The Supreme Court on Thursday issued a highly unusual order in a pending immigration case that could limit President-elect Donald Trump’s powers to detain certain noncitizens who may be eligible to be removed from the country.
The court heard the case ― a class-action challenge brought by thousands of immigrants, many of whom are in the U.S. legally, who were kept in detention without a real opportunity to vouch for their release in front of a judge ― last month, and the justices appeared deeply torn over how to rule.
Federal law grants immigration authorities broad leeway to detain foreign-born people if they are apprehended at the border or have criminal backgrounds. The high court’s task was to determine what limits, if any, exist for that grant of authority.
The new order asks lawyers for the federal government and the American Civil Liberties Union to file a new round of legal briefs addressing whether the Constitution would require a hearing in front of a judge ― or even a release, if the government fails to present strong enough evidence that the person shouldn’t be released ― if a detention lasted six months.
Like others in his class, the lead plaintiff in the case, Alejandro Rodriguez, was detained for three years without a hearing, even though he was a lawful permanent resident facing deportation over two minor offenses, a drug charge and joyriding as a teenager.
At the hearing in November, the Supreme Court’s more conservative members didn’t seem willing to touch this constitutional issue. Instead, they seemed to be opting for a narrower ruling based on current immigration law and a prior appeals ruling that resolved the case in favor of the detainees.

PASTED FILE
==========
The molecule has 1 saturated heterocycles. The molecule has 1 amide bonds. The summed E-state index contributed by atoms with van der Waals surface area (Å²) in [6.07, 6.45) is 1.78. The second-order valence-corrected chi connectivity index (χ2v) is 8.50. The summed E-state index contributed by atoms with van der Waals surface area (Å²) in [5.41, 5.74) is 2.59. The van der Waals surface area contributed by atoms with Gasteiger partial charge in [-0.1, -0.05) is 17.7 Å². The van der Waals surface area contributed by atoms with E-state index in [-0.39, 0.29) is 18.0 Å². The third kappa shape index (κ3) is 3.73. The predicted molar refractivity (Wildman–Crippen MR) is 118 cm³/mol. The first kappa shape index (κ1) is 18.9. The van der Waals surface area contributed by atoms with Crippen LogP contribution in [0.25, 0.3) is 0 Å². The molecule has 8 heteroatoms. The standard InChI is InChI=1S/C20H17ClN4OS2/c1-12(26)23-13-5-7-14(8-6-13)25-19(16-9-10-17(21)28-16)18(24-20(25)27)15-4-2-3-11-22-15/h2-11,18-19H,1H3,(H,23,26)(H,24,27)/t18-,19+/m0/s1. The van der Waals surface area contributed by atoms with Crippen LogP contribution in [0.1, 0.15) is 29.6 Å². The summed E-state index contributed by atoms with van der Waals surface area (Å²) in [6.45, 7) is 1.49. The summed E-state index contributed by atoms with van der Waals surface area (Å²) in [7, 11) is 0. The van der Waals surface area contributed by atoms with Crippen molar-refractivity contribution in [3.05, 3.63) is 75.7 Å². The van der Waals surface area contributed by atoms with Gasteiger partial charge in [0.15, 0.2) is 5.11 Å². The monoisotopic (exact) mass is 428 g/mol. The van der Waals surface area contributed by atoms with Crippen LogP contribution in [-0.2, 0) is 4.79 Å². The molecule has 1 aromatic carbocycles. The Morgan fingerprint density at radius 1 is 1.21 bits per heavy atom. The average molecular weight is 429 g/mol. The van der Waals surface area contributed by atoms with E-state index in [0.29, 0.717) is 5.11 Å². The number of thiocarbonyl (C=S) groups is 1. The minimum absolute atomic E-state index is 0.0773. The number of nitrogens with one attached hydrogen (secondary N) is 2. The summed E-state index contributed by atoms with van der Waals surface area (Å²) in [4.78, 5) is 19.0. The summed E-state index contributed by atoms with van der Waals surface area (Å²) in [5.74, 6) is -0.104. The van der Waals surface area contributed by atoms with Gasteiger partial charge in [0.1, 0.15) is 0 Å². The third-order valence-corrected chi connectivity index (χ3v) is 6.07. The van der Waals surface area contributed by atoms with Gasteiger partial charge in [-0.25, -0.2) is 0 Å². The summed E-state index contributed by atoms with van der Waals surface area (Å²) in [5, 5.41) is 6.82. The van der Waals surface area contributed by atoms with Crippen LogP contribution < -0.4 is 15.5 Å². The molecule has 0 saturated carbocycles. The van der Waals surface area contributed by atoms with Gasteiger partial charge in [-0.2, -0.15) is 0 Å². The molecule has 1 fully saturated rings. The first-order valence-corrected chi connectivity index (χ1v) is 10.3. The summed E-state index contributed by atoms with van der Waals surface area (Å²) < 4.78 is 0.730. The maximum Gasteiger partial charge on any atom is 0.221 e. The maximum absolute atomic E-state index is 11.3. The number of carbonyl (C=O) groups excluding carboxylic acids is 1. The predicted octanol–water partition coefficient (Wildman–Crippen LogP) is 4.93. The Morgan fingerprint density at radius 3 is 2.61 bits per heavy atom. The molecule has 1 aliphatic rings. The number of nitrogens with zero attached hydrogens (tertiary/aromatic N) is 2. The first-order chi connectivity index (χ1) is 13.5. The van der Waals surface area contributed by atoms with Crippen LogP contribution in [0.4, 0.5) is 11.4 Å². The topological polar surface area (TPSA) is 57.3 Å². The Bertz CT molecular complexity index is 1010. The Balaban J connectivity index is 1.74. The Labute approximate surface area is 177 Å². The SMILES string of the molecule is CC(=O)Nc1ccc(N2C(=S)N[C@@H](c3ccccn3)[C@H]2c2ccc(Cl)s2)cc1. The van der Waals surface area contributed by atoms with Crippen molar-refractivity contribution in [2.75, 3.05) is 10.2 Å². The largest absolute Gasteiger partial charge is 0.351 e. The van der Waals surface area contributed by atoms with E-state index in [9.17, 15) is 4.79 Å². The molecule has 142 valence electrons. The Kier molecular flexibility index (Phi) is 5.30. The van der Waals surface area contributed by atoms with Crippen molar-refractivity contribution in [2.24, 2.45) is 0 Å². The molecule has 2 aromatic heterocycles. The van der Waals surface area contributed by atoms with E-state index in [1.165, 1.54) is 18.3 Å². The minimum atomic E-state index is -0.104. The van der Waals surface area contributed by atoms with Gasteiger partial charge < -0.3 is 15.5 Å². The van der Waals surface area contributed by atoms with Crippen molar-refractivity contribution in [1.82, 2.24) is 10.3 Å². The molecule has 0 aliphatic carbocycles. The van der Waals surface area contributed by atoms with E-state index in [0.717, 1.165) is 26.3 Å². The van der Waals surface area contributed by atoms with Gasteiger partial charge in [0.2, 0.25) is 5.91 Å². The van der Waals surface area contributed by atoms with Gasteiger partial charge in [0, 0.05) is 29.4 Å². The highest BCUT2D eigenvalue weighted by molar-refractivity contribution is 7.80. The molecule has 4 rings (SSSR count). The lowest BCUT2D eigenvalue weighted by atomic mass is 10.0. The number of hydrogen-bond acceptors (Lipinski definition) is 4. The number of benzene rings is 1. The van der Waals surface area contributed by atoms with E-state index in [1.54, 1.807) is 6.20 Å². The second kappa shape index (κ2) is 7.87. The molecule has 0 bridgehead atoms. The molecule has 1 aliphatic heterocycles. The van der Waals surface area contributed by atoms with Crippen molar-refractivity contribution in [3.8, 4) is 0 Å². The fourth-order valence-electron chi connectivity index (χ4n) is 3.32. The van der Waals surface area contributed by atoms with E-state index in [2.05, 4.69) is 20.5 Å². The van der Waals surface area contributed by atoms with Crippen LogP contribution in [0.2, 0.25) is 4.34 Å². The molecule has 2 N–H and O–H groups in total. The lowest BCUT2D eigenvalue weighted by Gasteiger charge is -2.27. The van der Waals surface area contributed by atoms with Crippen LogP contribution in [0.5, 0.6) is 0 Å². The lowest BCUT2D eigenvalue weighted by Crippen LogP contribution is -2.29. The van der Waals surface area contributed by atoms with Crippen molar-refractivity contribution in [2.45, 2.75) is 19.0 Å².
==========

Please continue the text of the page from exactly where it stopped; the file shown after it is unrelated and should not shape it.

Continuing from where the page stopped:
“We do not have the constitutional issue before us,” Justice Anthony Kennedy warned Ahilan Arulanantham, the ACLU lawyer who argued the case. The justice authored a concurring opinion in an earlier immigration dispute that’s key to resolving the present controversy.
Kennedy is believed to have played a role in a similarly strange order earlier this year, which called for additional briefing in a high-stakes case pitting religious liberty against contraceptive coverage under the Affordable Care Act. In that case, decided a few months after Justice Antonin Scalia’s death, the court ended up punting the issue without a clear resolution.
Similar forces may be at play here, and the justices may be signaling a desire to not split 4-to-4 in a case that could directly implicate the authority of the incoming Trump administration in an area that was a linchpin in the president-elect’s campaign.
"I think it's really hard to read the tea leaves here," said Arulanantham, a recent MacArthur Foundation fellow, in an interview. He added that the justices' move on Thursday suggests "the court wasn't yet satisfied with either party's position."